She can work a crowd.

She can work a mic.

Photo credit: Tamlyn Koga (obvs since the water mark is there ;3)
And more than anything, she can write a hit or two.

The thing I appreciate most about JStar is that she has worked her tattooed little ass off, sweating it out on outdoor stages alongside veteran punk, metal and hardcore bands during Warped Tour and several of her own national tours.

She's an electronica singer with all the work ethic of any other band you'd find on the interwebs. 

Literally, if you don't respect anything else, you've got to respect this chick's hustle!

After penning various self-distributed EPs and albums, Star signed a major label deal with Akon's imprint label, KonLive (which has spawned Star's own imprint label, Popsicle) which was responsible for Lady GaGa who has certainly paved the road for a transgendered musician like Jeffree--who, to me, is the future of pop music.
Photo credit: Austin Young Photography

And as if the stars weren't already aligned for this celebutaunte, they just got a whole lot linear with the release of several tracks from her latest release, the Virginity EP: an electronic release that will make the pop and trance worlds come to their bony little knees.

Especially now that it's summer time: we need singles to dance all night to.
 And I mean the Katy Perry Teenage Dream-California Girls one-two punch of "this is what my entire summer will sound like!"

But will JStar deliver that?
Of course she will.
She's the queen of grime-core, trashy techno, queer pop:

Now Playing: Virginity's title track:

And the latest single, "Blow Me."

For more on this diva extraordinaire, check out: her Official music webpage, her Tumblr and Facebook pages.


Tuesday, July 10, 2012

Reveling in Royalty.

If you’ve been busy living under a rock or so absorbed by all things punk that you’ve forgotten that other genres existed, this is that once in a blue moon break from the norm.

Childish Gambino, better known as “actor, writer, rapper” Donald Glover (or “Troy” from Community) has released some killer tracks in the past, most notably “Do Ya Like” for which he sampled Adele’s “Melt My Heart To Stone” to create a moody, sexy hip-hop track, “Bonfire” and “Heartbeat” (for which he has been nominated for his first VMA Award). 

After signing to Glassnote and releasing his label debut, CAMP (which is his 3rd full-length album, if you don’t count all the mixtapes and EPs prior to its release), Gambino had some downtime between writing for various TV programs, touring all through last spring and summer and production and studio engineering engagements he’s involved in.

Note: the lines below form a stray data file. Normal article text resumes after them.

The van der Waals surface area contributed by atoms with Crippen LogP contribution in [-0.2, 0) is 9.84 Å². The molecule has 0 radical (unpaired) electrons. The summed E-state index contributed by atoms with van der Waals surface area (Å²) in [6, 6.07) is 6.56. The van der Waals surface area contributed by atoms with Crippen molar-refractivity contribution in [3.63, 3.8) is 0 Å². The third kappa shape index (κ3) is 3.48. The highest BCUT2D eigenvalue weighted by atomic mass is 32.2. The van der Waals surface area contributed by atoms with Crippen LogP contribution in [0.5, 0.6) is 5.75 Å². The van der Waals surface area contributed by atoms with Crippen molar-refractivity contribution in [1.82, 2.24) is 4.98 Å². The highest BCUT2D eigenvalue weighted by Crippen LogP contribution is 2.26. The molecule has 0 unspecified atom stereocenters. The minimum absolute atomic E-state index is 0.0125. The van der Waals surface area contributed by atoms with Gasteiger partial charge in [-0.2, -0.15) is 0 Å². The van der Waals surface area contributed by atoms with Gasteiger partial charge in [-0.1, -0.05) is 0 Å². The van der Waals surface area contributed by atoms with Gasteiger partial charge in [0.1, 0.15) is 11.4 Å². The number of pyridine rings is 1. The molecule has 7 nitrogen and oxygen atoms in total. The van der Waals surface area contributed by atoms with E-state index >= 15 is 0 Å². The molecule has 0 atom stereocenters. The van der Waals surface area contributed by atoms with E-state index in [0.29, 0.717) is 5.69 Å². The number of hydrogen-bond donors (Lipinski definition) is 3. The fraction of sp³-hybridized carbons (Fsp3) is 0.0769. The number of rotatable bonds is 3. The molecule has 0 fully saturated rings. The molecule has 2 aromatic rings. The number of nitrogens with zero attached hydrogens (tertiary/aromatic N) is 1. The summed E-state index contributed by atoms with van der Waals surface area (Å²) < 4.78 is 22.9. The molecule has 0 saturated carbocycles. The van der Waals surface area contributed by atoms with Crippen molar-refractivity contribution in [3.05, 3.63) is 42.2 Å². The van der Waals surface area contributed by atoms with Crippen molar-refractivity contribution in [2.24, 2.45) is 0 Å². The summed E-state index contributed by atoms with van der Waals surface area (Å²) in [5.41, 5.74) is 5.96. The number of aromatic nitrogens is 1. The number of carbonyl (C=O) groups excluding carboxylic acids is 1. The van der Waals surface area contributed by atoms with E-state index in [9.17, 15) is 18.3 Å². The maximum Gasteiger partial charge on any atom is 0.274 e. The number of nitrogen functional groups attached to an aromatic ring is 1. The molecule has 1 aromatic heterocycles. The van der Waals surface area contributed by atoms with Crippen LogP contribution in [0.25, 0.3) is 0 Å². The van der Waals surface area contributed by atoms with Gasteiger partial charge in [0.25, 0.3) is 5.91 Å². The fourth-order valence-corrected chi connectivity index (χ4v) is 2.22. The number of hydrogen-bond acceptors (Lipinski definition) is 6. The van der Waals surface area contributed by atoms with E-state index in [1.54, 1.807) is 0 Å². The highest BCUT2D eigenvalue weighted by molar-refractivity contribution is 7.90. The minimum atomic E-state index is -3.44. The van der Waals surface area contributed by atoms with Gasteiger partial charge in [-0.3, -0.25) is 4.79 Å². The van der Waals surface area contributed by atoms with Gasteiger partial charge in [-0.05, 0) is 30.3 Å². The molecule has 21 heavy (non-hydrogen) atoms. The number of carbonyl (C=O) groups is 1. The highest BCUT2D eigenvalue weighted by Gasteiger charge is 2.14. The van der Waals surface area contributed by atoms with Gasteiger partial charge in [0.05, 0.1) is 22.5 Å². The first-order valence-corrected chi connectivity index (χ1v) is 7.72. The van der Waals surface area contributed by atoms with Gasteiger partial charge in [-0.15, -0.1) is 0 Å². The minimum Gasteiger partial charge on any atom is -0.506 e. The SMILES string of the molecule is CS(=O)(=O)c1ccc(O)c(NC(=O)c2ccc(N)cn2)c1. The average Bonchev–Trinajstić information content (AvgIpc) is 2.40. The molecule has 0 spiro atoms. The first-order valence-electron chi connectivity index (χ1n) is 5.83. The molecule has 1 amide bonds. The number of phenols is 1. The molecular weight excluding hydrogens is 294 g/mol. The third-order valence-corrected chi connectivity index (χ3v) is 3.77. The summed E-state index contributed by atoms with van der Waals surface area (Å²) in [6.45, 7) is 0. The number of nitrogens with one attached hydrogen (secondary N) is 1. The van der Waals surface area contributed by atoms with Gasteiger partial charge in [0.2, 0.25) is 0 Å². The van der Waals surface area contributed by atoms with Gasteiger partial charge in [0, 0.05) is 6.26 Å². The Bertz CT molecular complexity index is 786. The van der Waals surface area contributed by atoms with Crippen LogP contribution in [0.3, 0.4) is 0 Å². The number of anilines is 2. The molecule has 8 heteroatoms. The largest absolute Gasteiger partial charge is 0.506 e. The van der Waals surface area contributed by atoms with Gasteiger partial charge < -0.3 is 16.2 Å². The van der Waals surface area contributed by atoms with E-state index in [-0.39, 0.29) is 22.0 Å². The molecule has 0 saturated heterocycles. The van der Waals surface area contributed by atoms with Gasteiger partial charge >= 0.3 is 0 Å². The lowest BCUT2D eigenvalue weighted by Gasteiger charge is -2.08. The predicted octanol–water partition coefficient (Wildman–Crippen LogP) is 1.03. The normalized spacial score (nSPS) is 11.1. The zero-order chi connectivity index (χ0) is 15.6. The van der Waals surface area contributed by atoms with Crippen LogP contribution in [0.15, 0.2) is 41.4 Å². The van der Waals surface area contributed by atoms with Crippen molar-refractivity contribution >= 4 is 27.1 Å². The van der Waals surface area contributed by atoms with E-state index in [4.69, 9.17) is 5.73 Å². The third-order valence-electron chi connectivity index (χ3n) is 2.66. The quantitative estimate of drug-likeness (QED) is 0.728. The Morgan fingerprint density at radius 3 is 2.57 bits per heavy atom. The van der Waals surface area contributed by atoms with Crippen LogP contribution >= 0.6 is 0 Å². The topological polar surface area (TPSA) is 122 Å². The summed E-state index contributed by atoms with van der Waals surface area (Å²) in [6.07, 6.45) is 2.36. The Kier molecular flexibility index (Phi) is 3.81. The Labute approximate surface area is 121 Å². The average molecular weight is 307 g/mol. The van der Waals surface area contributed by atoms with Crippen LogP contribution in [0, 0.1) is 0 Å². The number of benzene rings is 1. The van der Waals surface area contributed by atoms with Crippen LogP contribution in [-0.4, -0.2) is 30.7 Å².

To say he’s busy is an understatement but not nearly as much as doubting his ability to serve up a dope album, which is actually what I did in my review of CAMP last fall.

(Please note: I have since learned from my mistake.)

After hearing “Unnecessary” (featuring ScHoolboy Q and Ab-Soul), for the first time late in spring, I wasn’t completely sold on the idea of Gambino dropping another mixtape on July 4th. It’s so far away from the nerdy hipster rapper we grew accustomed to through Poindexter, Culdesac and EP.

But once I got ROYALTY in my possession, I didn’t listen to anything else.

CG manages to create a seamless record filled with all the characteristics we praise him for: no auto-tune, conscious lyrics, excellent song features from music industry veterans (Beck, Bun-B, Ghostface Killah, RZA) and rookies alike (Chance the Rapper, Danny Brown, ScHoolboy Q, Ab-Soul).
CG’s flow is harder and less prone to awkward structures.

But don’t fret: the metaphors are still as obscure, culturally relevant and introspective as his previous works.

The samples and instrumentals transcend everything else the industry is producing these days, easily solidifying Glover as one of the best producers of his generation.

Even fellow awkward comedian Tina Fey’s guest spot on album closer, “Real Estate” isn’t out of place (or anything less than hilarious).

Basically, with songs ranging from mellow (“Make It Go Right”, “Silk Pillow”) to introspective (“We Ain’t Them”, “Black Faces”) to summer car ride anthems (“One Up”, “Toxic”) will pacify any music listener.

Now Playing: Royalty | Childish Gambino

Recommendations: "Make It Go Right" feat. Kilo Kush | "Silk Pillow" feat. Beck | "Shoulda Known" 

For more on Glover’s music, go to Childish Gambino Lyrics where you can find download links for nearly all his albums, follow Donald on Twitter, or keep an eye on his personal website/blog.